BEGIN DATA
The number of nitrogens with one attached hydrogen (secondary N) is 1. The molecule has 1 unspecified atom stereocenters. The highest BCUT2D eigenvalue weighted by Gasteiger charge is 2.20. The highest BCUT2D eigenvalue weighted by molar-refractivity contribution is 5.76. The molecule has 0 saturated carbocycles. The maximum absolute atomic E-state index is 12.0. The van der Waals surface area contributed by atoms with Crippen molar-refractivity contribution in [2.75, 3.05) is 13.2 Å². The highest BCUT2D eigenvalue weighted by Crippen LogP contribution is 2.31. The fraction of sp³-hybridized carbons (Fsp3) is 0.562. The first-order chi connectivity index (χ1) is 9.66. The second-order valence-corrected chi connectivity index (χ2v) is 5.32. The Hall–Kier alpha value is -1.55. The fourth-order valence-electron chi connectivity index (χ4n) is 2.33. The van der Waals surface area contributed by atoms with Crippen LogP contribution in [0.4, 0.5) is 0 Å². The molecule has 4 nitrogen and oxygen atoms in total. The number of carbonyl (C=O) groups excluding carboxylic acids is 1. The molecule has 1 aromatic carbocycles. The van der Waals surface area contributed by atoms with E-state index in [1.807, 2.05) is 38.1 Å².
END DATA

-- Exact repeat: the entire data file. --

The number of nitrogens with one attached hydrogen (secondary N) is 1. The molecule has 1 unspecified atom stereocenters. The highest BCUT2D eigenvalue weighted by Gasteiger charge is 2.20. The highest BCUT2D eigenvalue weighted by molar-refractivity contribution is 5.76. The molecule has 0 saturated carbocycles. The maximum absolute atomic E-state index is 12.0. The van der Waals surface area contributed by atoms with Crippen molar-refractivity contribution in [2.75, 3.05) is 13.2 Å². The highest BCUT2D eigenvalue weighted by Crippen LogP contribution is 2.31. The fraction of sp³-hybridized carbons (Fsp3) is 0.562. The first-order chi connectivity index (χ1) is 9.66. The second-order valence-corrected chi connectivity index (χ2v) is 5.32. The Hall–Kier alpha value is -1.55. The fourth-order valence-electron chi connectivity index (χ4n) is 2.33. The van der Waals surface area contributed by atoms with Crippen LogP contribution in [0.4, 0.5) is 0 Å². The molecule has 4 nitrogen and oxygen atoms in total. The number of carbonyl (C=O) groups excluding carboxylic acids is 1. The molecule has 1 aromatic carbocycles. The van der Waals surface area contributed by atoms with E-state index in [1.807, 2.05) is 38.1 Å².